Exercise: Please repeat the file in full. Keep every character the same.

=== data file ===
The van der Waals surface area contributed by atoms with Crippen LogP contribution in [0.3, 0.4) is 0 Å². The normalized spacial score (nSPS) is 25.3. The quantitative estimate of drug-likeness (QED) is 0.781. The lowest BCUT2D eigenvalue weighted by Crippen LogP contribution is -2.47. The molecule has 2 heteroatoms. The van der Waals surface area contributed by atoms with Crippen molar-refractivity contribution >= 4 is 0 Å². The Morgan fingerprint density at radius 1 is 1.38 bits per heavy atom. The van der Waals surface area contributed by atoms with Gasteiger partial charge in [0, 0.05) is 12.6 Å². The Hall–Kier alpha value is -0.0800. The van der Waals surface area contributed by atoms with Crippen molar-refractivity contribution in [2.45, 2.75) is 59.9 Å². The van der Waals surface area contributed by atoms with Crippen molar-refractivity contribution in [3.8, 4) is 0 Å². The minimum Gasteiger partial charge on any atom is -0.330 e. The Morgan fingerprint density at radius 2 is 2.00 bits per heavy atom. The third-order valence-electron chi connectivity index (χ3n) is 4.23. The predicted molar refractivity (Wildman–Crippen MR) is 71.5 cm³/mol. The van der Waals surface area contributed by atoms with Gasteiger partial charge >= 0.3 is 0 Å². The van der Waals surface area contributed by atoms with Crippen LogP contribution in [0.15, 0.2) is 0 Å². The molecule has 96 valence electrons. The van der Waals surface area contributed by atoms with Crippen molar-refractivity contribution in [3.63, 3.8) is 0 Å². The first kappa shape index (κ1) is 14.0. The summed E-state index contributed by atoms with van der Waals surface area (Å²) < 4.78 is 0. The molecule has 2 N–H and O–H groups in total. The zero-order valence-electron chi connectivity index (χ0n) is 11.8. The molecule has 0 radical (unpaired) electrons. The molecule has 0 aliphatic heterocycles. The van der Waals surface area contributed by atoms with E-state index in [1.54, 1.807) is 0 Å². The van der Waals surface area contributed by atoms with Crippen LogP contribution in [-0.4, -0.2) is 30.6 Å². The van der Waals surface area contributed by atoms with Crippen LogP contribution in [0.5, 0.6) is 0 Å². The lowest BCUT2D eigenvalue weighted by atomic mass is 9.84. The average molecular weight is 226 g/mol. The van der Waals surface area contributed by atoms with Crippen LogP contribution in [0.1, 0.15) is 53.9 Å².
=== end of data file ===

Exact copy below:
The van der Waals surface area contributed by atoms with Crippen LogP contribution in [0.3, 0.4) is 0 Å². The normalized spacial score (nSPS) is 25.3. The quantitative estimate of drug-likeness (QED) is 0.781. The lowest BCUT2D eigenvalue weighted by Crippen LogP contribution is -2.47. The molecule has 2 heteroatoms. The van der Waals surface area contributed by atoms with Crippen molar-refractivity contribution >= 4 is 0 Å². The Morgan fingerprint density at radius 1 is 1.38 bits per heavy atom. The van der Waals surface area contributed by atoms with Gasteiger partial charge in [0, 0.05) is 12.6 Å². The Hall–Kier alpha value is -0.0800. The van der Waals surface area contributed by atoms with Crippen molar-refractivity contribution in [2.45, 2.75) is 59.9 Å². The van der Waals surface area contributed by atoms with Crippen molar-refractivity contribution in [3.8, 4) is 0 Å². The minimum Gasteiger partial charge on any atom is -0.330 e. The Morgan fingerprint density at radius 2 is 2.00 bits per heavy atom. The third-order valence-electron chi connectivity index (χ3n) is 4.23. The predicted molar refractivity (Wildman–Crippen MR) is 71.5 cm³/mol. The van der Waals surface area contributed by atoms with Gasteiger partial charge >= 0.3 is 0 Å². The van der Waals surface area contributed by atoms with Crippen LogP contribution in [0.15, 0.2) is 0 Å². The molecule has 96 valence electrons. The van der Waals surface area contributed by atoms with Crippen molar-refractivity contribution in [3.63, 3.8) is 0 Å². The first kappa shape index (κ1) is 14.0. The summed E-state index contributed by atoms with van der Waals surface area (Å²) < 4.78 is 0. The molecule has 2 N–H and O–H groups in total. The zero-order valence-electron chi connectivity index (χ0n) is 11.8. The molecule has 0 radical (unpaired) electrons. The molecule has 0 aliphatic heterocycles. The van der Waals surface area contributed by atoms with E-state index in [1.54, 1.807) is 0 Å². The van der Waals surface area contributed by atoms with Crippen LogP contribution in [-0.4, -0.2) is 30.6 Å². The van der Waals surface area contributed by atoms with Crippen LogP contribution in [0.5, 0.6) is 0 Å². The lowest BCUT2D eigenvalue weighted by atomic mass is 9.84. The average molecular weight is 226 g/mol. The van der Waals surface area contributed by atoms with Crippen LogP contribution in [0.1, 0.15) is 53.9 Å².